The Bewick's usually arrive in the UK by late October however the first Bewick's didn't reach WWT Slimbridge until Saturday 1st November and it wasn't until Monday 3rd November that they were first spotted at WWT Welney in Norfolk. Why were they so late?
To address this question and to discuss the logistics of Swan migration, Brett was joined by Julia Newth from WWT (Wildfowl and Wetlands Trust). Those Bewick's that have arrived, have just completed a 3,000+ km migration from breeding grounds on the arctic Russian tundra. They fly in flocks down from the top of Russia until they reach the Baltic coast which they follow down into Europe - eventually half of the North West European population will end up here on the Ouse Washes.
The reason they were late in coming? The wind was blowing in the wrong direction - it's as simple as that. So nothing to worry about. Well, this is not strictly true - the Bewick's Swan migration is particularly dangerous. They have two major obstacles to overcome - illegal hunting and wind farms.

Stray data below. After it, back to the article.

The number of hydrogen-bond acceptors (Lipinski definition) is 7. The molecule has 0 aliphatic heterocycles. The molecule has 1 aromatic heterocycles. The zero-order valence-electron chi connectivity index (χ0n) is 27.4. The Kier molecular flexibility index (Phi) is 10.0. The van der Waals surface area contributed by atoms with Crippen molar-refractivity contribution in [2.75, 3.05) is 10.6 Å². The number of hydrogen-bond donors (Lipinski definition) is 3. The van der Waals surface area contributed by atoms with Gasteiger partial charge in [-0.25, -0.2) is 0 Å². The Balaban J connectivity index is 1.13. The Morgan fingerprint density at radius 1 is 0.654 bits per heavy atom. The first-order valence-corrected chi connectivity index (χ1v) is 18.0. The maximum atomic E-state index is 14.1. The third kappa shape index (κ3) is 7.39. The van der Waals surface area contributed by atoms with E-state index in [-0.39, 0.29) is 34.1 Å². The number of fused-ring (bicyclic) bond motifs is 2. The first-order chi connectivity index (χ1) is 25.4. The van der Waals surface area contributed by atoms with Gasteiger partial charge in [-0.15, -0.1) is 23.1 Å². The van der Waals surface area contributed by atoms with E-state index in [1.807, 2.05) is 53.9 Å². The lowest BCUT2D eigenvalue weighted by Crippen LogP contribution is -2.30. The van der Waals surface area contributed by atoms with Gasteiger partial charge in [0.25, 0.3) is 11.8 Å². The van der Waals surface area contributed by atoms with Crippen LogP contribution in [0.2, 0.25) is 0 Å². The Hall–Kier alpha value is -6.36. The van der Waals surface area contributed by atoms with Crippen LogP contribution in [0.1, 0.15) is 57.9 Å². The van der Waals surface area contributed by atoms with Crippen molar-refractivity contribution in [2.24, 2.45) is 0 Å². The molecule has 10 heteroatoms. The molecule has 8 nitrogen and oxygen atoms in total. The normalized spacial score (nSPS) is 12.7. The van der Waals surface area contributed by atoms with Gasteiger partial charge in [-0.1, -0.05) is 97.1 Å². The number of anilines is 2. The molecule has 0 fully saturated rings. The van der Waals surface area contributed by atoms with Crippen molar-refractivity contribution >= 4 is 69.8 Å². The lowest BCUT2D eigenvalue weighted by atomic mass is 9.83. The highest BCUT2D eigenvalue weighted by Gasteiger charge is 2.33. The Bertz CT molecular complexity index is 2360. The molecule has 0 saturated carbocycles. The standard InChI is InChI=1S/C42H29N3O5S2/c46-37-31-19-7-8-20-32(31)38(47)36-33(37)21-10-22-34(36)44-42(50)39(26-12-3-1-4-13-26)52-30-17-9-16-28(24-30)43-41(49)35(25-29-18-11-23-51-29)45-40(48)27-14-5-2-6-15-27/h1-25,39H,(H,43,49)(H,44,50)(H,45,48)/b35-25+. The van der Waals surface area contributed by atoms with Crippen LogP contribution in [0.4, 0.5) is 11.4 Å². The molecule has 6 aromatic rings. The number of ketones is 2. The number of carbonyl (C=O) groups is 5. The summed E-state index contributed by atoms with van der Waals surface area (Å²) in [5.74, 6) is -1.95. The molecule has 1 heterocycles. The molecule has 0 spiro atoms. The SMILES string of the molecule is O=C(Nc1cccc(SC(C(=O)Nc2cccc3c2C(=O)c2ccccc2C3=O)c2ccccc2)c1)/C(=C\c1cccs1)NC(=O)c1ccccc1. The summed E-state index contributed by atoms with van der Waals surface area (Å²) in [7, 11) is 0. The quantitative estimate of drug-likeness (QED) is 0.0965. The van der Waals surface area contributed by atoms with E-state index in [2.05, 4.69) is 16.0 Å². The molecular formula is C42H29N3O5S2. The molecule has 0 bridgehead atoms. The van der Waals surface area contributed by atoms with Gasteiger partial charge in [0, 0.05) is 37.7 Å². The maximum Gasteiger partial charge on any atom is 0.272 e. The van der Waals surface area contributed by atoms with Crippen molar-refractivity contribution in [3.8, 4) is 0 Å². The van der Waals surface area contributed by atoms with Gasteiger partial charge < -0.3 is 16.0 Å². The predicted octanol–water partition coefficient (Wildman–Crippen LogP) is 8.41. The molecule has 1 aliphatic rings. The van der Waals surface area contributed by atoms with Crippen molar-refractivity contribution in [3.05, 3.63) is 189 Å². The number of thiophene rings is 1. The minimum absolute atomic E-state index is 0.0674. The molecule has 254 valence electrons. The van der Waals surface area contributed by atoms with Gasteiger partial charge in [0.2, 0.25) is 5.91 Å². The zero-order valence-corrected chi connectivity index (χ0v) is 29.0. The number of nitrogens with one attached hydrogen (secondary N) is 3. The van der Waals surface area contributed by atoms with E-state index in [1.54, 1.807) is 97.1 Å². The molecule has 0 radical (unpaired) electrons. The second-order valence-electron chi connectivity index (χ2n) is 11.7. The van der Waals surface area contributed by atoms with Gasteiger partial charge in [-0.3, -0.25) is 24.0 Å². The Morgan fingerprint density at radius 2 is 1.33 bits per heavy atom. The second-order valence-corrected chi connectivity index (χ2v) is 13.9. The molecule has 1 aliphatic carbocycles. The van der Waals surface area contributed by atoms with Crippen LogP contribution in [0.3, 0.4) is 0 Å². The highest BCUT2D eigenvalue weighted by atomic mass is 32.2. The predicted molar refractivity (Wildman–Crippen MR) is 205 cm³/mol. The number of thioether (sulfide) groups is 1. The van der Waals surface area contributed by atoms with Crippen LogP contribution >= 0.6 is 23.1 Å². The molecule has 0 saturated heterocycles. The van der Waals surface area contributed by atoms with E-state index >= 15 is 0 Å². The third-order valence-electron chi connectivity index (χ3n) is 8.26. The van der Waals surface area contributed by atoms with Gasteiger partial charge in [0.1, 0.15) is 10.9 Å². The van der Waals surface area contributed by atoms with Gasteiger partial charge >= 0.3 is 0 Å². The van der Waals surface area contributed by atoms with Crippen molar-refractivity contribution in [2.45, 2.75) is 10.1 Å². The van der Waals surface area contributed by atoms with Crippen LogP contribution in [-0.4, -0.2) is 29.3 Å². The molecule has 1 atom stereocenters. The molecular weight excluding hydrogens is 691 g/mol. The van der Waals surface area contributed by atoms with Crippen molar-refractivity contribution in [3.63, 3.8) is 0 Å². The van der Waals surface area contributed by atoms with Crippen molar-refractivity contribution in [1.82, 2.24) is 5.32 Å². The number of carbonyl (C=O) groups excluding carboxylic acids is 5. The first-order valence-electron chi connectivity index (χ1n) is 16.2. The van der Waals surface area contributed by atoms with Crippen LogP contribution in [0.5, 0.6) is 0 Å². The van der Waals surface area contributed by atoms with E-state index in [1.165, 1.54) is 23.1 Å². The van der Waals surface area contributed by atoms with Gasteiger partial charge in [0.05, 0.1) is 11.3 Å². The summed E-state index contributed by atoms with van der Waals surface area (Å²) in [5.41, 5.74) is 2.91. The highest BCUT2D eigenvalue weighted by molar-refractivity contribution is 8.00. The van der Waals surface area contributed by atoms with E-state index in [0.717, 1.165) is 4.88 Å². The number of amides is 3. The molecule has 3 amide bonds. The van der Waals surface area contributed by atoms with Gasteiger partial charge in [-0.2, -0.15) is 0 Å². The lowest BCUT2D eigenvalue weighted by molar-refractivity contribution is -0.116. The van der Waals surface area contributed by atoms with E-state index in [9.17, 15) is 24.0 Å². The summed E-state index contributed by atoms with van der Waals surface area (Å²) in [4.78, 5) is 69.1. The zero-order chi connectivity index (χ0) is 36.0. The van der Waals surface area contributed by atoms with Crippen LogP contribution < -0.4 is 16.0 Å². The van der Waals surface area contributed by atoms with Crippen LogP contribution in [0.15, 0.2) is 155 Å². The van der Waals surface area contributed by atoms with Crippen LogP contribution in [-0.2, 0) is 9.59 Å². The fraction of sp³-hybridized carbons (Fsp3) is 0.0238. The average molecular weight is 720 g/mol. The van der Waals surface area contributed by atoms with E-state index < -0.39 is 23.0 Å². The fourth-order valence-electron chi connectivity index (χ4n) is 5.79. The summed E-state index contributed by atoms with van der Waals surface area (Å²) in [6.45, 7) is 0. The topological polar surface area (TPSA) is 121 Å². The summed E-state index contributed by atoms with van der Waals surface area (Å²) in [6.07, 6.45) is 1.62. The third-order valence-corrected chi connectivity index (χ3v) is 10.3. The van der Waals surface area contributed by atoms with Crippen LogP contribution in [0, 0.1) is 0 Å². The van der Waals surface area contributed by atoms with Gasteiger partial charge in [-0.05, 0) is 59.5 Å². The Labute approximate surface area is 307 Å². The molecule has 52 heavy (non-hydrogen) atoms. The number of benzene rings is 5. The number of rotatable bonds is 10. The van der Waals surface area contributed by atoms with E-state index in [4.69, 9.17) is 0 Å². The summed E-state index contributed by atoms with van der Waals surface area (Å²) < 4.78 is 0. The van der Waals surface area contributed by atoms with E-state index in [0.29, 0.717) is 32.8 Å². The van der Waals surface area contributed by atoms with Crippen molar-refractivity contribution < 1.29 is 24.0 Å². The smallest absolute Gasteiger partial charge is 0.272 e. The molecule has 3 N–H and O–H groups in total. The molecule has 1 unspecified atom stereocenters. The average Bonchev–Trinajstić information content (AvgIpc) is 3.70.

Since 2000, 22% of Bewick's Swans that reached the UK had been shot at. Whooper Swans are also targetted but the migration of the Bewick's Swan is over 2000 km longer so its chances of being shot at are larger. Illegal shooting is a political issue that needs to be addressed but how do you protect a migrant that crosses so many national boundaries?
The other obstacle for migrating Swans is the presence of wind farms - due to their size, Swans find it very difficult to outmanoeuvre the blades of these turbines and associated infrastructure such as power lines. The cumulative effect of their impact on Bewick’s Swans has not yet been assessed but 25.7% of adult deaths in all Swans between 1951 and 1989 was the result of flying accidents.
Clearly, the jeopardy of Swan migration is palpable.